tunnel (500 yds.). The numerous cuttings which have been 
made in this vicinity, expose to view the strata of coal, with 
intervening layers of slate and sandstone, containing many 
remarkable fossils (sigillaria), which are rarely met with in 
such abundance. In many of the cuttings from 40 to 50 fossil 
trunks of trees of various diameters have been found. Some 
of the coal-mines are situated on the main line, others are 
connected with it by branch railways. They all belong to the 
Prussian government, at whose expense they are worked. 
The number of hands employed is about 13,000, and the yield 
upwards of 2 million tons of coals annually, worth 800,000/. 
These mines form the entire source of the industry of the 
district. Glass-houses, sal-ammoniac, Prussian-blue, and other 
manufactories abound. 

Between the stations of Sulzbach and Duttweiler, in the wood 'AM. to 
the 1. of the line, is situated the "brennende Berg" or burning mountain, 
a coal-bed which ignited spontaneously about 160 years ago. A slow com- 
bustion is still taking place, and the whole bed. 400 by 40 yds., is gradually 
sinking. Smoke may be seen, especially after rain, issuing from the fissures, 
in which eggs are sometimes cooked by visitors. 

Saarbrucken (*Zix) on the Saar, which here becomes 

navigable, is a Prussian town on the French frontier, connected 

by a bridge with the suburb of St. Johann. The palace was 

up to 1793 occupied by the princes of Nassau-Saarbriicken ; 

the palace-church contains monuments of the family. 



198 Route 47. WORMS. 

At Arnual in the immediate neighbourhood is a * Church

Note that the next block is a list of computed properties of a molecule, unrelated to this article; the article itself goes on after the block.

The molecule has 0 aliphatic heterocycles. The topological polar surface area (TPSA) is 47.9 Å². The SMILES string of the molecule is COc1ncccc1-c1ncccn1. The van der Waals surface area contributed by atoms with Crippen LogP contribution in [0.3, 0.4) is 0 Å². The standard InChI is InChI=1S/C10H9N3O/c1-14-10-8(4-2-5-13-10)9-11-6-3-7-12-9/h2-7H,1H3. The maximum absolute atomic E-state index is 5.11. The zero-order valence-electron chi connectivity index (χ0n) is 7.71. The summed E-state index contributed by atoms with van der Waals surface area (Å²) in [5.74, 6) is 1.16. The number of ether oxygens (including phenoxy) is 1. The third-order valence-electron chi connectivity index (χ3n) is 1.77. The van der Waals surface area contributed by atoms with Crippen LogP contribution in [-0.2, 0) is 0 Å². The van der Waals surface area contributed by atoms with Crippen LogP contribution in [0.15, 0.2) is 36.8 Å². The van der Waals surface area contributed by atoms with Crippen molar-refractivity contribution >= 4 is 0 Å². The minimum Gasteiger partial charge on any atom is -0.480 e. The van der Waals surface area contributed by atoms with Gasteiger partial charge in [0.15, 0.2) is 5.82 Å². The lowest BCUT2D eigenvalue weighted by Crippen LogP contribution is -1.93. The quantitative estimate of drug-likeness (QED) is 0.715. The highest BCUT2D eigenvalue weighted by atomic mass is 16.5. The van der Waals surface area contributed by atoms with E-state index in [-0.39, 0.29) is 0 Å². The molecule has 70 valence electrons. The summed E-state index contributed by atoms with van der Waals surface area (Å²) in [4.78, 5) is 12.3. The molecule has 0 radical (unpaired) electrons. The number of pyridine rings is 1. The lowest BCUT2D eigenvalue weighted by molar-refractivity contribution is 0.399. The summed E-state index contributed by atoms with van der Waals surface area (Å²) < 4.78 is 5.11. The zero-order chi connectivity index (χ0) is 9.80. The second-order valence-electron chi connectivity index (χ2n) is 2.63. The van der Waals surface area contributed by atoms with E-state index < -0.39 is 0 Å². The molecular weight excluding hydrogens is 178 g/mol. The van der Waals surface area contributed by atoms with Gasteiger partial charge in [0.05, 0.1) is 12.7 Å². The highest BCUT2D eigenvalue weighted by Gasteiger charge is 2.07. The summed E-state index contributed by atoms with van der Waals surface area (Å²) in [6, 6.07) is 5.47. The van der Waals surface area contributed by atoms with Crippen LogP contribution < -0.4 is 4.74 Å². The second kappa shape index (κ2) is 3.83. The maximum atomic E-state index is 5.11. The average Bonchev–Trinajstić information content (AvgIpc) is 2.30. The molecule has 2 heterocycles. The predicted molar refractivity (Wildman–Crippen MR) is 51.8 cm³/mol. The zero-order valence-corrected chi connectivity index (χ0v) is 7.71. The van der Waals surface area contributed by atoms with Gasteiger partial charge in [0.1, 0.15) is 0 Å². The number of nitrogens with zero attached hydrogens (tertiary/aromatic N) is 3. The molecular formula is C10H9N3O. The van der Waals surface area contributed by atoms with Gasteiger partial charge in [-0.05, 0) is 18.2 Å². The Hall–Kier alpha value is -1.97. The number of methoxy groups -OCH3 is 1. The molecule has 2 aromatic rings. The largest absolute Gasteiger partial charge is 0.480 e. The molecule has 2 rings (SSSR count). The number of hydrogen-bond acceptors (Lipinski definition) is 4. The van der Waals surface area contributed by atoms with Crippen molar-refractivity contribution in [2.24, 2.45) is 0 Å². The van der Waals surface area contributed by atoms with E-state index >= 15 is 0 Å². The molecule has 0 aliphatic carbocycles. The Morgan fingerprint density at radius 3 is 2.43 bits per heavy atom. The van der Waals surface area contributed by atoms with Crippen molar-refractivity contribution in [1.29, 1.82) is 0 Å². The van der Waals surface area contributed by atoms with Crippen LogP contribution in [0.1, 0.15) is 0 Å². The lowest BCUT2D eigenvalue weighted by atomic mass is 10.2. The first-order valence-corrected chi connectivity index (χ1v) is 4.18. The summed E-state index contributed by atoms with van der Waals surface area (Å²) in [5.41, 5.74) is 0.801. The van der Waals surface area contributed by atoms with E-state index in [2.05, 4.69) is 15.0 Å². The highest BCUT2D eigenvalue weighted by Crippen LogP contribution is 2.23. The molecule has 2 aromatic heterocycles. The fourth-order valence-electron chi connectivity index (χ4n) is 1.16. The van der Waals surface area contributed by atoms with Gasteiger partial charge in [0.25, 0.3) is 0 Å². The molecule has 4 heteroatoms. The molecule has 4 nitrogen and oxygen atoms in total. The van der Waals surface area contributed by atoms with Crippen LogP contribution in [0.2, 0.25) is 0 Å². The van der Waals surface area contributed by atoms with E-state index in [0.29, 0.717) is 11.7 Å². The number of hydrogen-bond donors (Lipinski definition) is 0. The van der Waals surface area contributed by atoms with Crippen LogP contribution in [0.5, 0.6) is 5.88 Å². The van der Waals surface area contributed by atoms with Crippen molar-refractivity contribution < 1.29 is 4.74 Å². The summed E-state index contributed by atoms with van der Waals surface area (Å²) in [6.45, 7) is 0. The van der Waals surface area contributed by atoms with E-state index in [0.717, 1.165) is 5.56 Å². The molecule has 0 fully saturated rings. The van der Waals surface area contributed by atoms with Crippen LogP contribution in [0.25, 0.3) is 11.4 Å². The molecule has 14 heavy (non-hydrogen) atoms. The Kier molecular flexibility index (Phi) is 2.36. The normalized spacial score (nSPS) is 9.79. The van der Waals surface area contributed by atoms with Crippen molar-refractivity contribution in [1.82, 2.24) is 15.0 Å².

built in the best Gothic style, containing a remarkably fine font, 
pulpit, and interesting old monuments of the above mentioned 
princely family, whose vaults were formerly at Arnual. 

From Saarbriicken to Metz by railway in 2%, to Paris 
in 12 hrs. 

47. Worms. 

Worms (* Alter Kaiser, or Old Emperor, near the cathedral, 
R. 42, A. 18 kr.; Rhenish Hotel, at the steamboat wharf, % M. 
from the town; Liebfrauenberg), one of the most ancient towns 
in Germany, is situated 3 / 4 M. from the Rhine to. which its 
walls formerly extended, and is rendered worthy of a visit 
by its Cathedral, the baptistery of which contains some good 
statues. The Burgundian conquerors of the Rhineland (431), 
the Franconian kings, and afterwards Charlemagne and his 
successors, frequently resided at Worms. Here the war against 
the Saxons was brought to a close in 772; here the May 
assembly was often held, and the great contest concerning the 
investiture of the bishops with ring and staff was here termin- 
ated by the Concordat between the emperor Henry V. and 
Pope Calixtus II. Many other historical events of interest 
are also connected with this venerable city. 

As early as 1255, Worms belonged to the Confederation 
of the Rhenish towns, and in the time of Frederick Barbarossa 
contained a pop. of 70,000 souls; at the commencement of the 
30 Years' war this number was reduced to 40,000, and at the 
present period to 10,726 (% Prot.). All the suburbs were 
levelled in 1632 by order of the Swedish Colonel Haubold, 
and in 1689 the town suffered the most cruel devastation at 
the hands of Melac and the young Due de Crequi. A pro- 
clamation had been issued that on a certain day the whole 
town, with the exception of the cathedral, should be committed 
to the flames. The dismayed inhabitants accordingly sought 
an asylum in the sacred edifice with their most valuable 
property, which thus became an easy prey to the enemy. On 
May 31st, 1689, the town was set on fire, and, with the 
exception of the cathedral and synagogue, soon became one 
smouldering heap of ruins. Traces of the fire may still be 
observed on the cathedral walls. 

The *Dom, or Cathedral, was consecrated in 1016 in presence 
of the emperor Henry II., but underwent extensive alterations 
towards the 'close of the 12th cent. The whole structure, 
with its four slender towers, two cupolas and choir, is, more 
particularly in its exterior, one of the finest Romanesque 



WORMS. 47. Route. 199 

churches in existence. Quaint figures of animals and masks 
are visible upon the towers, of which the N.W. was erected 
by Bishop Reinhardt in 1472, to replace the old one, which 
had fallen in. To the same date belongs the S. pointed arched